Oskar BLues-Lyons will be hosting our next social. The social will take place on Tuesday, February 19 at 303 Main Street, starting at 6 pm. As always, small appetizers and drinks will be provided!
All members welcome; if you are not a member and would like to attend, please let us know! We have a limited number of guest spots available and would love to fill them.
Revolving Loan Fund
The Town of Lyons, through its Revolving Loan Fund (RLF) Ad Hoc Advisory Committee members (collectively the “RLF Committee”), is managing a USDA RLF grant fund and a locally funded, Business Recovery Fund.
The federal grant funds were awarded on a competitive basis to the Town of Lyons to use for economic development, more specifically, for business and expansion loans that may help to create additional employment
By Garima Fairfax
When I first moved to Lyons in 1990, I planted a big vegetable and herb garden. The garden flourished. The deer ate most of the veggies, but weren't interested in the herbs, and I wondered what could be made with all these armloads of healing herbs.
While waiting for inspiration, a mama deer limped into the garden, followed by her baby. Mama went over to the enormous comfrey plant and began eating the long hairy leaves, while the fawn ate everything else. They stayed for a couple of weeks, those two, with mama eating comfrey every day. Then she stood up and walked off without a trace of a limp, baby following. I was awed. Comfrey is also called Knitbone, and I had just witnessed how an animal had used it to help heal her leg.
I was working at that time at the Echinacea Farm out by the big cowboy, and my hands needed help. I already had a background in botany and herbalism, and had been gardening since I was little. I decided to make myself a hand balm that moisturized and helped heal abrasions. I started off with comfrey and calendula, along with olive oil and local beeswax, and my hands loved it. My co-workers at the farm started dipping into my jar, then wanted their own jar, and then another for a friend.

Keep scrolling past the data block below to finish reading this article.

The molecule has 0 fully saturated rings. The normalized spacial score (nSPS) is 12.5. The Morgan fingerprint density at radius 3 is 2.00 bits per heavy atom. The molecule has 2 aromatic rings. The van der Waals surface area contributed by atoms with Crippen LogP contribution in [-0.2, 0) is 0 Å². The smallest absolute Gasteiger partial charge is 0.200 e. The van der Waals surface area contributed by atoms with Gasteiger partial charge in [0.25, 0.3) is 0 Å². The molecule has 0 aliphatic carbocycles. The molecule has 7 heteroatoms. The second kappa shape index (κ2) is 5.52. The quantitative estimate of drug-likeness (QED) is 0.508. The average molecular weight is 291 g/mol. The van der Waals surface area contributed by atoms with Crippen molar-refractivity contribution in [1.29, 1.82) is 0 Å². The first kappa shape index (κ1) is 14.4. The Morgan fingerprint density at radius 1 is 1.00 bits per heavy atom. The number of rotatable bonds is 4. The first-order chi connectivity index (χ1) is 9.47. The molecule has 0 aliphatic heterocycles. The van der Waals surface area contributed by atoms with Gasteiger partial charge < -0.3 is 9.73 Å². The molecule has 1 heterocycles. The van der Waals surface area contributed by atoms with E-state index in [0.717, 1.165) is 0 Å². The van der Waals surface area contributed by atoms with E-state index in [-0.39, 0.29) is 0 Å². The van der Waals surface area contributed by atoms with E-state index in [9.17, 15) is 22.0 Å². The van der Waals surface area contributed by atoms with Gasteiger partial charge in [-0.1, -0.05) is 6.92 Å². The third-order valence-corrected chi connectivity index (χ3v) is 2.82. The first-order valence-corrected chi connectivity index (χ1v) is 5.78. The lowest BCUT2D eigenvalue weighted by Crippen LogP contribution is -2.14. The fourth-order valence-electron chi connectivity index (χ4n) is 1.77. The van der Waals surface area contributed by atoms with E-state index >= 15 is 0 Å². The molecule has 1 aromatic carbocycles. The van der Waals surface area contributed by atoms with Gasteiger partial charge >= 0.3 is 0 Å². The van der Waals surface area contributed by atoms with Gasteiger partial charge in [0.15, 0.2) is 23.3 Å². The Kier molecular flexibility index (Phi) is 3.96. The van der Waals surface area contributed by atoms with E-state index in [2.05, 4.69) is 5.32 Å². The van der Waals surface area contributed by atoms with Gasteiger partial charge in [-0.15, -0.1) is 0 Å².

Adding more herbs that are good for skin health and that grow well here in Lyons, I made a dozen jars at a time, sharing them with friends. At the end of the season I rented a table at the Lyons Holiday Bazaar to see if they would sell. I made 50 jars, with colorful handwritten labels, and sold them all!
Then my friends started asking for face moisturizers, masks, and body oils, and in went more garden beds of lavender, rosemary, and calendula. I called my products Wild Sage, another name for the upliftinghealing herb Mugwort.
I worked at Gwynne's Greenhouse for two seasons back in the 90s, and sold my creams and lotions there, all the while steadily growing busier. Then I started working a few afternoons a week at Steamboat Mountain Natural Foods, and Dorothy gave me a whole shelf just for Wild Sage. The line grew to forty different products that help our dry Colorado skin and hair to be radiantly healthy and beautiful, and all completely natural. I taught Botany and Medicine-Making at the Rocky Mountain Center for Botanic Studies, and SouthWest Acupuncture College, both in Boulder, and helped others learn to make their own skin balms and creams.
I've gotten to know many more Lyons residents, and constantly receive thanks, as well as ideas for new products. It has become normal for me to walk around town and be stopped and told "Look how beautiful my face is, thanks to your lotion!" I sell Wild Sage products at a few other stores in Longmont and Boulder, but the best sales have always been right here in Lyons, at Steamboat Mountain Foods. Also, Linda Pecone has hosted dozens of wonderful spa evenings in her home, inviting friends and neighbors to have facials and foot massages using Wild Sage products.
Making products for healthy, beautiful skin has been a joy to me for over twenty-five years. I've grown the herbs in my garden, fertilized them with homemade compost, and completely without sprays or chemicals. After harvesting the leaves, roots, or flower tops, I've made extracts and infusions, made all the products by hand with my own recipes, bottled, labeled, and delivered them. I've loved every step of this process, especially hearing regularly from contented customers.
And now that I am 65, I've been searching for a young herb-lover to pass this rewarding business on to. Too many friends have told me that they wouldn't know what to do without their favorite moisturizer or honey mask. And I am thrilled to tell you all that I have just found the perfect person! Her name is Danielle LaFaille, a renowned practitioner of Rolfing and Cranio-Sacral body work. Many of you know Danielle, as she lived in Lyons before the flood, and worked at Stillwater Healing Arts. She now owns a home in Longmont, and we have just moved all the herbs and oils there. She is planting an herb garden, and we are working together to make the same high-quality, ethical products that have become so valued. I am lucky to have found Danielle to carry on this herbal tradition.
You will find both of us next month at the Lyons Holiday Bazaar, where we will have the whole Wild Sage line, plus something new ~~ Danielle is adding hand-made herbal soaps!
I am grateful for all my Lyons friends and customers who have given me support, compliments, and feedback. Thank you all.
What's next for me? I want to build a native plant botanic garden here in Lyons.